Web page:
- Nugget Market, 409 Mace Blvd.
- Rite Aid, 655 Russell Blvd.
- Rite Aid, 2135 Cowell Blvd.
Rechargeable batteries can also be recycled at these sites in Davis:
- Davis Ace Hardware at 3rd & G Sts.
- Yolo County Central Landfill, 44090 County Road 28H
For locations where you can recycle rechargeable batteries and cell phones, visit Call2Recycle.org.
Americans purchase approximately three billion household batteries each year, or about ten batteries per person. Household batteries contain metals that are potentially toxic, including cadmium, zinc, lithium, and nickel. Help us reduce toxic waste--switch to rechargeable batteries!
More information on batteries.
Car Batteries: Automotive batteries can be taken to the Yolo County Central Landfill Recycling Center for free drop-off daily during normal business hours. State law requires stores to accept your old battery upon the purchase of a new battery.
Televisions, microwaves, computer monitors and laptops are illegal to place in the trash. These and other electronics can be recycled every day at these locations for free:
- Goodwill Store, 1640 E. 8th Street (564-4474)
- Goodwill Donation Xpress, 2939 Spafford Drive, Suite 110 (753-2524)
- Goodwill Donation Xpress, 417 Mace Boulevard, Suite E (759-1136)
- Goodwill Donation Xpress, 1351 W. Covell Boulevard (757-4431)
- Yolo County Central Landfill, 44090 County Road 28H (666-8729) Open Mon-Sat 6:30am-4pm and Sun 8am-4pm
Some examples of accepted electronic materials include:
More information on electronics:
Fluorescent bulbs and tubes
Fluorescent bulbs and tubes contain mercury that can pollute the environment and contaminate groundwater. Broken tubes and bulbs in a trash can or dumpster can create clouds of mercury vapor that can linger around the area for hours, exposing anyone nearby to the harmful chemical. Information about what to do if a fluorescent bulb breaks.
Residents can dispose of fluorescent buls for free at these locations:
- Home Depot, 1860 E Main St., Woodland (CFLs only)
- Home Depot, 690 Riverpoint Ct., West Sacramento
- IKEA, 700 IKEA Ct., West Sacramento (CFLs only)
- Lowe’s Home Improvement, 2250 Lake Washington Blvd., West Sacramento
- Yolo County Central Landfill, 44090 County Rd 28H Woodland. The landfill will accept fluorescent bulbs and tubes from residents for free and safe disposal every day during normal operating hours. Residents of Yolo County can also bring fluorescent bulbs and tubes to the weekly Household Hazardous Waste Drop-off Days at the Yolo County Central Landfill, held every Friday and Saturday from 7:30 a.m. to 3:30 p.m., for free disposal.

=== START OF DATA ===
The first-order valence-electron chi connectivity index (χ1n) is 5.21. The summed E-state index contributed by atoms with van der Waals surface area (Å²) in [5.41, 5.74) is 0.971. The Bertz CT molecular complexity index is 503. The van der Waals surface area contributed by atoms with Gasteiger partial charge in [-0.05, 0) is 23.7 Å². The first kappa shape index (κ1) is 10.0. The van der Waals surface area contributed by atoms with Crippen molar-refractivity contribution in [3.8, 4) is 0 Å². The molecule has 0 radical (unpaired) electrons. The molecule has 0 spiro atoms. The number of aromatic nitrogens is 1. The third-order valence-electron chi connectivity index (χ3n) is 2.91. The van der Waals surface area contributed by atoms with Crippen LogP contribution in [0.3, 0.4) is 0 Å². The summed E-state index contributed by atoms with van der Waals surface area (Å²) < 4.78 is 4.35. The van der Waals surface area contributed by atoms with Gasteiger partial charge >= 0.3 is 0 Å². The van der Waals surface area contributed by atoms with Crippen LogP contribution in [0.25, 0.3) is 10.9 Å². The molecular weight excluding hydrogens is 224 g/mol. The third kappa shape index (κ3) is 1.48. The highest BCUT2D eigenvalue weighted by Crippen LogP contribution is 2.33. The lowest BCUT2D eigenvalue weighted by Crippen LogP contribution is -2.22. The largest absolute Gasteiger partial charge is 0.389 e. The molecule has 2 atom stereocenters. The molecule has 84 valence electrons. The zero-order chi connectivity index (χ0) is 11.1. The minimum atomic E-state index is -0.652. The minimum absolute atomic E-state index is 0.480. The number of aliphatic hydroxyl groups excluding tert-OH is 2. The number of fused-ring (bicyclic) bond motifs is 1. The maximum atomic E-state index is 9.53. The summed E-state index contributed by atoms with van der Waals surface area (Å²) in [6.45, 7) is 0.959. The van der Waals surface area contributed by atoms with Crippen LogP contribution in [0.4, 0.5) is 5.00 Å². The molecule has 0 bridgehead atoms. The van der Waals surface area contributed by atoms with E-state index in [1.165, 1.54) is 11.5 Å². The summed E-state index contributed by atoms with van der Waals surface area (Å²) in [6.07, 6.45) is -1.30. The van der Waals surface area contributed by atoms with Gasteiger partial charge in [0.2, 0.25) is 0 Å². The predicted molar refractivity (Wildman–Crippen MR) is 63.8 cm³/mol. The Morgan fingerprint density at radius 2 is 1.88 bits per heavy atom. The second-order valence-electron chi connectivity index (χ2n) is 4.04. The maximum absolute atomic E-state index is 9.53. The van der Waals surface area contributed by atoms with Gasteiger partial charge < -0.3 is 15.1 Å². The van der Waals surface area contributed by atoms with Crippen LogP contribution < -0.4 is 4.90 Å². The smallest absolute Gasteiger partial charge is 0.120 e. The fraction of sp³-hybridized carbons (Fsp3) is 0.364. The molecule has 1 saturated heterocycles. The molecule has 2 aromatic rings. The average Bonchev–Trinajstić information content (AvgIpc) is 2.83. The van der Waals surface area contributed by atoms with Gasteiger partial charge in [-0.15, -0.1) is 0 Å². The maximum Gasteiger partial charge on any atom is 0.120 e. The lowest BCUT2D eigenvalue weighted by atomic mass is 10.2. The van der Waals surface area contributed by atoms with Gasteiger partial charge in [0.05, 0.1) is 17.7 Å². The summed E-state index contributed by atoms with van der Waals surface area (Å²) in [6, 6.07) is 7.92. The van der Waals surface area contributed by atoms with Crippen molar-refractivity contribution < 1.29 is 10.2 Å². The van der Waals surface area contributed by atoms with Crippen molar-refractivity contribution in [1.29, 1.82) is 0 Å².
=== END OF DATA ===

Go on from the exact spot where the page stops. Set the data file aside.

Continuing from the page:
To prevent environmental contamination, prescription and over-the-counter medication should never be flushed down a toilet or thrown in the trash.
If you have unwanted, unused and/or expired over-the-counter drugs, prescription medicines, pet medications and medicated ointments you can bring them to the locations listed below.
How to prepare medications for disposal:
1. Check if Acceptable
• Schedule II - V Non-Controlled medications
• Over-the-counter medications (pills and liquids)
• Medications ointments/ lotions
• Pet medications
• Controlled Substances* (i.e. codeine, morphine, oxycodone, Norco, etc.) are ONLY accepted at the Davis Police Department
• Illegal (Schedule I) Substances
• Medical sharps and needles
• Iodine-containing medications
• Mercury thermometers
• Chemotherapy or cytotoxic medicines
• Compressed cylinders or Aerosols (e.g. asthma inhalers)—bring to the Yolo hazardous waste drop-off
• Vitamins & dietary supplements (place in the trash)
• Business medical waste
• Bloody or infectious waste
• Personal care products
2. Prepare for Drop-Off
- Protect your privacy - Scratch, remove or blackout your information on the prescription label.
- Place the pills in a clear zipper bag - If no clear zipper bag is available, dump the pills into the kiosk directly. Recycle the medicine container.
- Liquids and creams - These must remain in their original container be sealed tightly.
3. Place in Kiosk
Drop off your medications in the bins at these locations:
- City of Davis Police Department 2600 5th St. (530) 747-5400
- Open Monday - Thursday & every other Friday 10:00 AM - 5:30 PM
- This location accepts controlled substances.
- Yolo County Central Landfill, CR 28H & 104 (530) 666-8729
- During the weekly household hazardous drop-off events, non-controlled medications are accepted for free drop-off from Yolo County residents. Controlled substances not accepted.
*Only facilities or events with a law enforcement officer present ( CFR 1301.24 and CFR 1307.21) may accept controlled substances (PDF, 310KB), which include commonly abused drugs such as narcotics, depressants, stimulants, hallucinogens, or anabolic steroids; examples include codeine, opiates, or tranquilizers. Chemotherapy pharmaceuticals should be returned to the clinic that dispensed them. Controlled substances may ONLY be brought to the Davis Police Station.
Medications should never be flushed down the toilet or poured down the sink. More information on not flushing unused medications.
State law has made it illegal to dispose of home-generated sharps waste in the trash and requires that all sharps waste be transported to a collection center in an approved sharps container.
Home-generated sharps waste includes hypodermic needles, pen needles, intravenous needles, lancets, and other devices that are used to penetrate the skin for the delivery of medications derived from a household or multifamily residence.
The following are some of the disposal options available to you for disposal of sharps waste: